Last year, Ford Performance chief Dave Pericak found himself standing next to Edsel Ford II at the edge of a certain pastoral French racing circuit that has witnessed 84 years of glory, gore, grudges, and relentless grit. “You know,” mused Ford, according to Pericak’s recollection, “I was here 50 years ago with my father, when we won it. Now I’m here with my son.”
When you work at FoMoCo, you work for a family. Pericak, who, with a small group of volunteers, took over a padlocked basement room in Dearborn, Michigan, and labored on his own time and after hours for months on “Project Phoenix” before it was even approved, tells me with a faraway look: “To bring that trophy back and hand it to that family, to return the most coveted prize in family history, that’s what it was about.”
The Wait Is OverLe Mans veterans will tell you that if you bring a new team, you should keep your expectations in check. And the GT’s attempt last year to celebrate Ford’s 1966 24 Hours of Le Mans victory with a class win started ominously. In sheeting rain, one of the four GTs, already saddled with last-minute weight and boost penalties, suffered a stuck gearbox right before the green flag. Wanting to be near the action, Pericak’s boss, Ford executive VP and chief technical officer Raj Nair, leaped a rain-slicked pit wall, slipped, and broke his elbow. Amid the tension, nobody even noticed.
Almost a year later, we’re standing beside another circuit, a 2.2-mile slice of the Utah Motorsports Campus west of windy Salt Lake City, next to the roadgoing version of the Ford GT that will trickle into buyers’ hands at the rate of 250 annually over the next four years. Finally, after the surprise January 2015 reveal at the Detroit auto show, after countless magazine covers and breathless coverage, a few lucky members of the fourth estate will at long last get to drive Project Phoenix.
I am in that group, about to pilot the first cousin to an honest-to-Ronnie-Bucknum Le Mans car! The GT is pure Ford history and enthusiasm condensed against all odds and business sense into a drivable carbon-fiber Hot Wheels toy that forever will remain rare enough to drop jaws wherever it goes. And I get to drive it. On a circuit.
Because the GT’s narrow, vertical buckets don’t move (the pedals and steering column do, with wide latitude for different body types), most of the car’s buttons cluster on the rectangular wheel so you don’t have to reach to the architecturally sculpted dash of carbon-fiber bridges and buttresses. This car is not at all retro like its 2005–06 predecessor with its comparatively giant cabin; all data comes via digital screens, the one in front of the driver flashing the speed, revs, and plebeian messages such as “Driver Door Ajar.” A big anodized button in the slim center console lights the twin-turbo 3.5-liter V-6, and the nearby rotary shifter seems a little out of place, like something from a Ford Fusion.Nobody is luckier than me, I think, as I stride up to the GT, doors levitated to a spread eagle, and thrust my right leg in, twist sideways, and . . . ah, no, that didn’t quite work. Let’s try sitting down on the wide sill, swinging a leg in, and—ow!—just bashed my head on the FIA-spec roll cage hidden behind the low-hanging headliner. Okay, stand up again, right leg in, twist while bending the left knee a bit, and—pop!—I feel a tendon go. There’s a white-hot flash of shooting pain in my knee, and as my left leg collapses like the bridge on the River Kwai, I tumble backward into the GT and voilà! I’m in!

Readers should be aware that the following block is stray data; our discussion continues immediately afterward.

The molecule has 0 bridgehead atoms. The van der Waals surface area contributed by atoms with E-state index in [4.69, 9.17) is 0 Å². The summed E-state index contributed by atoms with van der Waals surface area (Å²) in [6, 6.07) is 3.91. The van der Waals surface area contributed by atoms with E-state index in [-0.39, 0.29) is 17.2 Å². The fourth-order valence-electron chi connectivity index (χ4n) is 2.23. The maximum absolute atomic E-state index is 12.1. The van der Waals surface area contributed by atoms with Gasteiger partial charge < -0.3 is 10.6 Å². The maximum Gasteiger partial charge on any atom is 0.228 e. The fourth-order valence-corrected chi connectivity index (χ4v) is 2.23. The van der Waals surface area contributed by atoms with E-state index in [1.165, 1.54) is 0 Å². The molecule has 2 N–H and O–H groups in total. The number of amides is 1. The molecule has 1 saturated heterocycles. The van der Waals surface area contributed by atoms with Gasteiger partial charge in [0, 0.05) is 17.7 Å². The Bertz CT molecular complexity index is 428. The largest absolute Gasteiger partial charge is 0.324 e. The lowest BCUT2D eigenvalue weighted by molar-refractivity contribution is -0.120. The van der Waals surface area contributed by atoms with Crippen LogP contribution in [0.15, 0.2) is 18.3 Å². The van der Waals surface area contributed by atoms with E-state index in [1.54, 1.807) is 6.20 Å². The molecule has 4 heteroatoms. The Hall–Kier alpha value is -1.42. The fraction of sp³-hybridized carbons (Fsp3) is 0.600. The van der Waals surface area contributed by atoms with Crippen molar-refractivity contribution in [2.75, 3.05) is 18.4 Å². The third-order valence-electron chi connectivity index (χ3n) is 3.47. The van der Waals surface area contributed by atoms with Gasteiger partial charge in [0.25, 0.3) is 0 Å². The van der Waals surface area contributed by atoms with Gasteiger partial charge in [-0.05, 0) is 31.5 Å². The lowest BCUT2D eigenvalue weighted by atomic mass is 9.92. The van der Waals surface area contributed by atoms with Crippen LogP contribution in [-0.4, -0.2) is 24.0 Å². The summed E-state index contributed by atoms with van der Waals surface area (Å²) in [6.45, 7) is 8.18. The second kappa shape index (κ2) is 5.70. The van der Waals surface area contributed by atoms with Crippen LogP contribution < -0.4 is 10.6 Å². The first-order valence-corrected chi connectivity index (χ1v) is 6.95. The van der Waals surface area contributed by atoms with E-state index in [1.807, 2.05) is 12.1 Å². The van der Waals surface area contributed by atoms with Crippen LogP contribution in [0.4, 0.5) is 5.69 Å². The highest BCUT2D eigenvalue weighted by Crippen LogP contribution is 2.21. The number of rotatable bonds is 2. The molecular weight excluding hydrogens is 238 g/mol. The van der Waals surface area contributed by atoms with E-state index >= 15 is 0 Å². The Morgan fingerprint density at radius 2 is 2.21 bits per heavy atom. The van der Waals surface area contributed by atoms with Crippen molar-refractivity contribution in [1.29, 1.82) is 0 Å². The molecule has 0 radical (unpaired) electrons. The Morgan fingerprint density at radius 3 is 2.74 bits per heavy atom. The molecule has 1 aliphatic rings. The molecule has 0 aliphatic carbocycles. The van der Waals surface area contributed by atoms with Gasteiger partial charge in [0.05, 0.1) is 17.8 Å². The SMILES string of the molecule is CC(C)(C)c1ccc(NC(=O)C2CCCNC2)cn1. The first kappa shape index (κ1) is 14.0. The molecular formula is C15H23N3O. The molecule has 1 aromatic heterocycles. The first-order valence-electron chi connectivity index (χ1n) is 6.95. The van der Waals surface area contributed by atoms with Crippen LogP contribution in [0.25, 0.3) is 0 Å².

A CGI image of the car appears in the dash screen when you change driving modes. Put the GT into Track mode via the thumbwheel on the steering wheel, hit the “OK” button to confirm, and the car suddenly falls a couple of inches with a startling lurch while hydraulic actuators compress the coil springs, as if the pit crew has dropped you off the jacks. Take it out of Track mode and it jumps up again with equal haste. This thing means business.
It’s a Natural
Back at Le Mans last year, luck continued not to favor Ford as it diced with Ferrari for the LM GTE Pro class lead. Loose wires caused the lead GT’s mandatory position lights to wink out, and Sébastien Bourdais, one of the team’s most seasoned vets, had to find his way through the darkness with a fritzing electrical system. In the wee hours, Nair, determined to stand with his colleagues for the entire race, approached Pericak. “I can’t hold a cup of coffee,” he said.
In Utah, Billy Johnson, just 29 when he drove the #66 car that finished fourth in class in 2016, slides in next to me. For a vehicle that is more than 15 feet long, putting two people into the GT is like stuffing a couple of bedspreads into a Maytag. As in a Lotus Elise, the seats are squeezed together, inboard of the Ford’s carbon-fiber tub’s thick structural side boxes. You will want to shower beforehand and wear only the mildest cologne, as you and your passenger are about to enjoy an intimacy Tinder users only dream about.
The affable Johnson waves me forward and we burble menacingly onto the track. A big V-6, especially one all stuffed up with turbos, doesn’t always sound fabulous, but this 647-hp unit does. It makes a proper wail, the rising, ragged tones of its exhaust sealing the car’s racing connection. You can hear the turbos whoosh a bit, but you can’t hear any of that crass pish, pish, pish, which would make it sound like just a jumped-up Mitsubishi Evo.